The random thoughts of a nash.
tv didn't do it justice
Published on June 26, 2004 By Gene Nash In Travel

        I watched the funeral proceedings broadcast from Ronald Reagan's Presidential Library, which, as you may have surmised from my eulogy blog, I have been to on more than one occasion. Television did not do it justice, neither the building nor, especially, the view out the back where the actual proceedings were held.

        The view from the back of the library is one of the most striking and beautiful views I have ever seen. It is also quintessentially Californian. No matter where in the world or in what context I saw a portrayal of that view I would sigh and say, "Ahhh, California. Home." It is open skies and rolling hills stretching into forever. They say on a clear day you can see the ocean. The view is so beautiful that upon first seeing it I became jealous. I wanted a view like that! Can I build my house here? I don't know how much property they own or if development can encroach. If you have a chance, it's worth going just to see.

        None of that really came through on TV. A combination of evening mist and the sunset hour seemed to wash it all out in a blurry golden haze. Too bad.

        The building itself also didn't fare too well during the broadcast. It looked like a khaki shoebox. In person it's a serene haven done in a California Mission style. I loved the courtyard (through which they carried the body from the parking lot into the library) so much I wanted one of those as well. I don't know who the architect was, but he did an excellent job. It too is reminiscent of the courtyard in a California Mission.

        So what else is there? It's been a few years since I last visited so I can't speak to the current exhibitions, only about what I saw.

  • A gallery. I saw a fascinating exhibit of Winston Churchill's paintings there once. The old chap was a very good artist.
  • It opens with a biographical section. Some of it is propagandistic -- I can't believe they actually spun his ratting people out to the House Unamerican Activities Committee as something good -- but most of it was straight ahead and interesting. How much you get out of this may depend on how much you already know about the President. It is fascinating to see objects you've only previously heard or read about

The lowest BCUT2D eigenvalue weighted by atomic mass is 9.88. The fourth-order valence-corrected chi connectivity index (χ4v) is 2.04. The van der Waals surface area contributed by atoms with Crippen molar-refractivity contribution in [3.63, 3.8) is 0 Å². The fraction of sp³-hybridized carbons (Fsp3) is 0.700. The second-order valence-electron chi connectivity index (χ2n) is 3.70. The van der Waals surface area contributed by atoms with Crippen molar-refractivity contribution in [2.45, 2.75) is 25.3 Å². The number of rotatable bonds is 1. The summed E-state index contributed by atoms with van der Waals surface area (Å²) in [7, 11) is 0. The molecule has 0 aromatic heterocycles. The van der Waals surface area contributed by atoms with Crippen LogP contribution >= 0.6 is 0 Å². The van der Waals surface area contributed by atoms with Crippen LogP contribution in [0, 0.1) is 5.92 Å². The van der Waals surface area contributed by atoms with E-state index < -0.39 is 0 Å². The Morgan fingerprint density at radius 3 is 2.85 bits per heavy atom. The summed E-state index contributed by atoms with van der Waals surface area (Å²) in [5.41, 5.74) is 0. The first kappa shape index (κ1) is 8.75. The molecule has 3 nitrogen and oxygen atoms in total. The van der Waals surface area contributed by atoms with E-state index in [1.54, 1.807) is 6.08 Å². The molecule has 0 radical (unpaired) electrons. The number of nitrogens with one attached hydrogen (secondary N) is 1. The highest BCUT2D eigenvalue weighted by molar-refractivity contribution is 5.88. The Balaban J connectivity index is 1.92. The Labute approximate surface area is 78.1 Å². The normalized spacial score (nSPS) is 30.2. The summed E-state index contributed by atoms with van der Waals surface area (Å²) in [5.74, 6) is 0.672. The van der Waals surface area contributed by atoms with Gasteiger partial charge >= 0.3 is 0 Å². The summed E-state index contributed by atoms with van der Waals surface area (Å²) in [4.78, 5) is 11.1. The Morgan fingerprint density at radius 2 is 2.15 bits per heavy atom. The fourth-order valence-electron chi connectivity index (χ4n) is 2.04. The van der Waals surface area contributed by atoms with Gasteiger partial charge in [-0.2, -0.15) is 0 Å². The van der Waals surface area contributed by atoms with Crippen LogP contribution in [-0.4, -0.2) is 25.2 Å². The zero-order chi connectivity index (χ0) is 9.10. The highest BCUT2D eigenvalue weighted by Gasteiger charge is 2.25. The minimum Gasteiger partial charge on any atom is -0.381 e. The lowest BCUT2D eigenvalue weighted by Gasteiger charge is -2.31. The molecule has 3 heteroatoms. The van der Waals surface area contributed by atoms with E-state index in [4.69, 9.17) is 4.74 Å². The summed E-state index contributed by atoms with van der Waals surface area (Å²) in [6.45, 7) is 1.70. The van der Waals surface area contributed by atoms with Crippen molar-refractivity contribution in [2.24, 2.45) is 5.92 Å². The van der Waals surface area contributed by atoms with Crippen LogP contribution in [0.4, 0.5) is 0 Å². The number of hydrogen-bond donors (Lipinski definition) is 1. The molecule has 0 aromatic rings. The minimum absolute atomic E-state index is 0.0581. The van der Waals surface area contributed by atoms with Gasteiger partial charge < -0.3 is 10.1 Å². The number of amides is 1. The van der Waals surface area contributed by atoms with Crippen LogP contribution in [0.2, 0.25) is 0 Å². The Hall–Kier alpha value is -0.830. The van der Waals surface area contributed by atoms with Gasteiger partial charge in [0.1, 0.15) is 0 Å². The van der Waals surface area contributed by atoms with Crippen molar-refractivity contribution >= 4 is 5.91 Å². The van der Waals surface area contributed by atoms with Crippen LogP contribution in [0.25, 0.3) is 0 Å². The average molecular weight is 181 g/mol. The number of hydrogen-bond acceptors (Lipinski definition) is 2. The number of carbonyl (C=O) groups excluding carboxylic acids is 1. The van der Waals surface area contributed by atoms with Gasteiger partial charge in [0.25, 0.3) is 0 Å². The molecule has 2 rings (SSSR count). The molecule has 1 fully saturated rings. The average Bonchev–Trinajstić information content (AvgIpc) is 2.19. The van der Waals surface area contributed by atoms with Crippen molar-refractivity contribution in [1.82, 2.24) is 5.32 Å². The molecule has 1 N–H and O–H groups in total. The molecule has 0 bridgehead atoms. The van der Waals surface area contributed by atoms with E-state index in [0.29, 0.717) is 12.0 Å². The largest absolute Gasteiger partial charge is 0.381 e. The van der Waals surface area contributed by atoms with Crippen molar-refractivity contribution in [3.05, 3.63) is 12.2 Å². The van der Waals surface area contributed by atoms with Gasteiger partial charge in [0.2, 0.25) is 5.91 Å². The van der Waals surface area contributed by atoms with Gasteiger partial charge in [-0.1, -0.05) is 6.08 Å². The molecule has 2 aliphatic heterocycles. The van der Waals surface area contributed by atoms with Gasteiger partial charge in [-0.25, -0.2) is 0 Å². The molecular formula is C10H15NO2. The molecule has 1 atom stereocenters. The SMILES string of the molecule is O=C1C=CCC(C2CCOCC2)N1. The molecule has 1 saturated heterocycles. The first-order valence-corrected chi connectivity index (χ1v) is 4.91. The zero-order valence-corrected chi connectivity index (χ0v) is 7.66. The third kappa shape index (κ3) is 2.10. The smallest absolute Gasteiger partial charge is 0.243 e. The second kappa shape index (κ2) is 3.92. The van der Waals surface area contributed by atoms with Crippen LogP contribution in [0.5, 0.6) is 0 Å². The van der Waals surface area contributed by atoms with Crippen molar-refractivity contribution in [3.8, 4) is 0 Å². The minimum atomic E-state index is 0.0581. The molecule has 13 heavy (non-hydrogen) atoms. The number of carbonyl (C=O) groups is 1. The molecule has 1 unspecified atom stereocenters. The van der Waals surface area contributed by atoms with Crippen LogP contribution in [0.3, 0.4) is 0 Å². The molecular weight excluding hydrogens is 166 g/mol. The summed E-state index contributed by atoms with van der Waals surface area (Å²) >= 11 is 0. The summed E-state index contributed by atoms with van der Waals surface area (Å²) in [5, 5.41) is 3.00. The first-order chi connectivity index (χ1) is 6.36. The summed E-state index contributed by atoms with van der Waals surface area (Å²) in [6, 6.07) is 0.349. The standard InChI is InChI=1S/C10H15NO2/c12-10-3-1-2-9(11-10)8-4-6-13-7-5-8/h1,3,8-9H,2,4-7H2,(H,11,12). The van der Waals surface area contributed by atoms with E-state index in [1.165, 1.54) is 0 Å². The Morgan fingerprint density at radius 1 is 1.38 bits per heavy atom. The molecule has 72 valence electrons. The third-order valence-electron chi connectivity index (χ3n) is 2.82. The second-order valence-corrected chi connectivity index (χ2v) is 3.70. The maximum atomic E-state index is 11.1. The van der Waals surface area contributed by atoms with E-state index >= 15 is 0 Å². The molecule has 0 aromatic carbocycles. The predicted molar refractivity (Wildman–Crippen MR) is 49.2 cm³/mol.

• Exhibits about politics. (You could even sit and watch Kennedy and Nixon go at it in the first ever televised debate.)
  • An impressive mock up of the Oval Office as it was during his term. (Whenever I think of the Oval Office or the White House, it is this I see.)
  • Rotating displays of items acquired while in office (including a sample of Nancy's infamous chinaware, if I recall). The supply of material they have to draw from is reportedly vast -- so these displays are ever changing.
  • They also had an interesting use of technology -- a sort of "virtual" Reagan. In a theater-like room you could type a question in at a terminal then take a seat. The computer would search through extensive clips of Reagan speeches and news conferences to find an appropriate answer then play your question followed by the response clip. Pretty cool.
  • Much more than I could ever possibly remember.

        As for the Library part, I think you need to be a credentialed, qualified researcher to gain access.

        The area where President Reagan was laid to rest used to be publicly accessible without any kind of admission. Call first (800-410-8354 or 805-577-4000) to make sure it still is. If it is and you find yourself in California and would like to pay your respects drop by. You can see the magnificent view, look at the courtyard, see a 2001-like monolithic slab of the Berlin wall, and poke around the gift shop all for free. The museum and gallery are what require admission. (Again, call first to confirm that -- it's been a few years since I've been there.)

        Gene Nash

        P.S. -- Looking around the library websites, seeing the pictures, reading the info... I still find it hard to believe he's dead. He was there my entire life. He was there when I actually saw these things. Now he's gone. It's hard to connect.

on Jun 26, 2004
"I saw a fascinating exhibit of Winston Churchill's paintings there once. The old chap was a very good artist."

Winston loved to paint, I remember asking him as a young man what he loved most, he replied "Pigs and painting, Peter". Splendid.
on Jun 26, 2004
"Pigs and painting, Peter"

Cool. I like that.

One painting in particular stuck in my mind, sort of a colonnade at evening. The technique was fantastic.

They also had some Churchill artifacts, like a leisuresuit he wore while staying in the command center night and day. It was designed so he could sleep in it then jump up and start commanding. There's nothing like history right before your eyes.